‘They’re literally playing with fire’
by Town Reminder
Firefighters from Fire District No. 2 saturate burned brush with water after extinguishing a brush fire which began at 192 Pearl Street Wednesday afternoon.
Fire chief warns against fire pits, open burning on red flag days
By Kristin Will
SOUTH HADLEY – In the past two weeks, both fire districts have responded to three brush fires in the area.
Most recently, a brush fire broke out Wednesday afternoon at 192 Pearl Street from what District No. 2 Fire Chief David Keefe suspects was a flyaway ember.
His department responded at 12:48 p.m. to the home where a backyard abutting a tree-filled ravine was burning. “The family there evidently had a small campfire in a fire pit next to the home encircled by bricks” the night before said Keefe. “The fire burned out but all of the coals and hot embers were left in the fire pit.” He suspects wind in the overnight hours which carried into the afternoon swept the embers into the air to the wooded area immediately adjacent to the home.
A command vehicle, a fire engine, a District No. 2 brush truck and a Department of Conservation brush truck responded to the scene. The brush trucks were filled to their 250-gallon capacity and driven down the home’s long driveway in order to extinguish the flames. Four times the District No. 2 truck went back and forth between the hydrant in the street and the affected area to refill its supply.
One eighth of an acre of land, trees and brush were burned. To combat the flames, firefighters took high-powered leaf blowers and walked around the perimeter of the brush fire, blowing leaves and debris into the fire in a big circle. Simultaneously, firefighters used shovels and rakes to dig a trench down to bare dirt around the fire to create a barrier. All the while, firefighters sprayed water on the flames.
By 1:30 p.m., the flames were extinguished and firefighters remained on scene to saturate the burned area with water and monitor the site.
“Firefighters here are pretty experienced with brush fires because so much of the north part of the Mount Holyoke Range is affected by brush fires,” said Keefe.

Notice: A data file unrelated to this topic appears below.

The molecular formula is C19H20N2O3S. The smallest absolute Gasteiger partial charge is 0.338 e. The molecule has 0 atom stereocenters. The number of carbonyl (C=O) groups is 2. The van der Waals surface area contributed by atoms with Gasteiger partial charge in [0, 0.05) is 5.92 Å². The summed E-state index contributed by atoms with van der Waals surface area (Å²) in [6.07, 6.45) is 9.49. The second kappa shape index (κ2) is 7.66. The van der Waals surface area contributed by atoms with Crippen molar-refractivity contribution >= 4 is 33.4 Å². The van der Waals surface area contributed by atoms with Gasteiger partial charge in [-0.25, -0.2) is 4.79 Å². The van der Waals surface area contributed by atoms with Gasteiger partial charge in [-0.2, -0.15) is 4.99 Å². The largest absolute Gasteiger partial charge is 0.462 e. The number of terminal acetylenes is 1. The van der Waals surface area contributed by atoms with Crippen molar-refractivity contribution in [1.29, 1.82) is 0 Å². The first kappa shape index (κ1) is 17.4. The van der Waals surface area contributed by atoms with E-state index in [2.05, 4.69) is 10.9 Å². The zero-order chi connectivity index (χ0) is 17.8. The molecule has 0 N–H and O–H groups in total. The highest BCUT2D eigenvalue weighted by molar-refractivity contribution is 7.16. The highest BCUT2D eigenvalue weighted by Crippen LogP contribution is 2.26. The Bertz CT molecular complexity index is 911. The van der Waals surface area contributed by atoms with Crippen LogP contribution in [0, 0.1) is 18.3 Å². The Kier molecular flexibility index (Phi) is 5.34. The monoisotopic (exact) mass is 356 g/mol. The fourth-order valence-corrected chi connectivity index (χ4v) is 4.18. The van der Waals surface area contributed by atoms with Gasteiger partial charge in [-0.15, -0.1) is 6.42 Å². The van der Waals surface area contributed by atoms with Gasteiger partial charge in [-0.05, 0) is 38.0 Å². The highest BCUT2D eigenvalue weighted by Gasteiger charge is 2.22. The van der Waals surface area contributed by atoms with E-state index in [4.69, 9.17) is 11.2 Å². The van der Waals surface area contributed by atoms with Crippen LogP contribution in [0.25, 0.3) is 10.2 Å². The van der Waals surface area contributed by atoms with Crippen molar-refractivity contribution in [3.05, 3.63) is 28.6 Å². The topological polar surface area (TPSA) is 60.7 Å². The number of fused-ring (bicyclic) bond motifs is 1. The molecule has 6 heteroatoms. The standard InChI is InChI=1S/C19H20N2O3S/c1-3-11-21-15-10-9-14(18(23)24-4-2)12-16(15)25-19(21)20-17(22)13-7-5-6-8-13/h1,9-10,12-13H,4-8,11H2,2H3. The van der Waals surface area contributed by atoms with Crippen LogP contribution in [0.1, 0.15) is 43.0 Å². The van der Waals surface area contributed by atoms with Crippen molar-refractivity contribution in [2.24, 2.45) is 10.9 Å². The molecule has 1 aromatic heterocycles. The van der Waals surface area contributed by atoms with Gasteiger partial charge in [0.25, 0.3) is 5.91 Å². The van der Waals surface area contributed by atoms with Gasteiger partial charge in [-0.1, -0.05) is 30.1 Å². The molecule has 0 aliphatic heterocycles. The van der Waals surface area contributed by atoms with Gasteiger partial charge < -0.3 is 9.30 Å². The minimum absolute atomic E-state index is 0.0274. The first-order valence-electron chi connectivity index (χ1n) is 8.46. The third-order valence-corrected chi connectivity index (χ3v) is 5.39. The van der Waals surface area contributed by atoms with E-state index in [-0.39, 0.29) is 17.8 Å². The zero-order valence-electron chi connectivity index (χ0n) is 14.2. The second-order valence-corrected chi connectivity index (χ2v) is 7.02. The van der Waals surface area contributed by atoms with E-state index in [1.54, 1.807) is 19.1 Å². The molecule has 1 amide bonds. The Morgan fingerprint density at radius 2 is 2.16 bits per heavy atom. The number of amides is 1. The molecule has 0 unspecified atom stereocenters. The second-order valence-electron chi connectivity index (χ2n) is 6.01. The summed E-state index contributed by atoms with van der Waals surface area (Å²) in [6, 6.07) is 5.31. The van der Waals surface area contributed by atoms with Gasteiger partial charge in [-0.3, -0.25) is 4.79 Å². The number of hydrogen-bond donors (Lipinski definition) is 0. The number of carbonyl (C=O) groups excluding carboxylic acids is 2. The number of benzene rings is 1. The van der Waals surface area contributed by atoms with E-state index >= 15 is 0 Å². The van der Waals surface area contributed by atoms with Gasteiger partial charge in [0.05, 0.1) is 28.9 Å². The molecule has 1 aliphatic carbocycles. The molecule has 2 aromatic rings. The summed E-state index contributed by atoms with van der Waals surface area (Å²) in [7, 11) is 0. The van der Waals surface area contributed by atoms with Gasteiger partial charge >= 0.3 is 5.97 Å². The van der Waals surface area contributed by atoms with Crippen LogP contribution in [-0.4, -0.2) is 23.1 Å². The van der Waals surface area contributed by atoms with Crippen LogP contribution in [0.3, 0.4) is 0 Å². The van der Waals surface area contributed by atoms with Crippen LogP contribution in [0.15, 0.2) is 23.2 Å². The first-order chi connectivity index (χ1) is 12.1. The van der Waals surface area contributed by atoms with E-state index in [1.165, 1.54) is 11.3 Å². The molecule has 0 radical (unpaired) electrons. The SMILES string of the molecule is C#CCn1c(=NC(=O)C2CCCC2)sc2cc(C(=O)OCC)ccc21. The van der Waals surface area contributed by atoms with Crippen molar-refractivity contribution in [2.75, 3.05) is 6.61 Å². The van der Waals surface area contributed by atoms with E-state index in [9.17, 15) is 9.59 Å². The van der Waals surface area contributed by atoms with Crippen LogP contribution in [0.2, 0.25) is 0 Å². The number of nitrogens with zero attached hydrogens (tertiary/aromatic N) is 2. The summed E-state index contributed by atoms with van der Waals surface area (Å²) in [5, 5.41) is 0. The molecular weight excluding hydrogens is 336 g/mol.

On Saturday, April 14, a brush fire broke out on the South Hadley side of the Mount Holyoke Range on the M&M Trail west of Mt. Hitchcock at 4:25 p.m.
Both South Hadley Fire Districts No. 1 and 2 responded with assistance from the Hadley Fire Department. “It was technically in South Hadley but being the neighbors they are, they treated it as if it were their own fire,” said Keefe of Hadley’s assistance. Also aiding in the fight were fire departments from Granby, Chesterfield and Windsor.
Firefighters entered the wooded area via Chmura Road in Hadley. Despite it being a “tough road,” it proved to be the most accessible access point. A total of 40 firefighters ascended the mountain and battled the blaze up top. “It’s very difficult to traverse,” said Keefe. “You get to a point where it just drops right off.”
At one point it was reported smoke could be seen to the west on the range but it was eventually determined there was not a second fire.
Brush trucks, all terrain vehicles, a loader and a large tanker truck from Hadley were utilized at the site. Because there were no fire hydrants easily accessible, water had to be transported in. Keefe called for a helicopter but cancelled their service as it soon grew dark and “we weren’t going to achieve anything,” he said. An ambulance remained on scene to assist firefighters, as the heat was intense and terrain tough. A rehab truck from the Department of Fire Services arrived on scene to fuel the firefighters.
Firefighters dug trenches around the burning area, raked and shoveled the dirt and used chainsaws to cut off burned portions of trees, tossing them into the circled fire. They traversed the rocky area, continuing to spray water to quell the flames. Eventually, firefighters returned to the station at 8 p.m.
In total, two acres of land burned on the mountain. While there is no definite cause of the fire, Keefe speculated a campfire had been left burning, was not properly extinguished or a cigarette butt was improperly discarded.
On April 5, Fire District No. 1 responded via mutual aid to a brush fire in the vicinity of Britton and Lavelle streets in Chicopee. South Hadley crews were stationed on New Ludlow Road protecting homes from the brush fire flames. In less than 10 minutes, the fire was knocked down and crews remained on scene to watch for hot spots.
With conditions as dry they are this season, Keefe emphasizes the importance of watching the weather for red flag warnings, which when raised, prohibit any type of burning. And on those days, Keefe said, “Just don’t have a fire,” referring to not only open burning of brush (which requires permits and is actually prohibited on red flag days), but even small fires in fire pits in the evening hours. “They’re literally playing with fire,” said Keefe of those who take the risk of having a small fire on such days. “You need to listen to us when we say, ‘No fires now.’ We really mean it,” he said. “The surface is so dry and it’s getting dryer every day. If the weather doesn’t change, we’re going to see more brush fires.”
Firefighters rake out and spray water on coals from a previous night’s campfire in a brick fire pit from which Fire Chief David Keefe believes embers floated through the backyard igniting a wooded area nearby.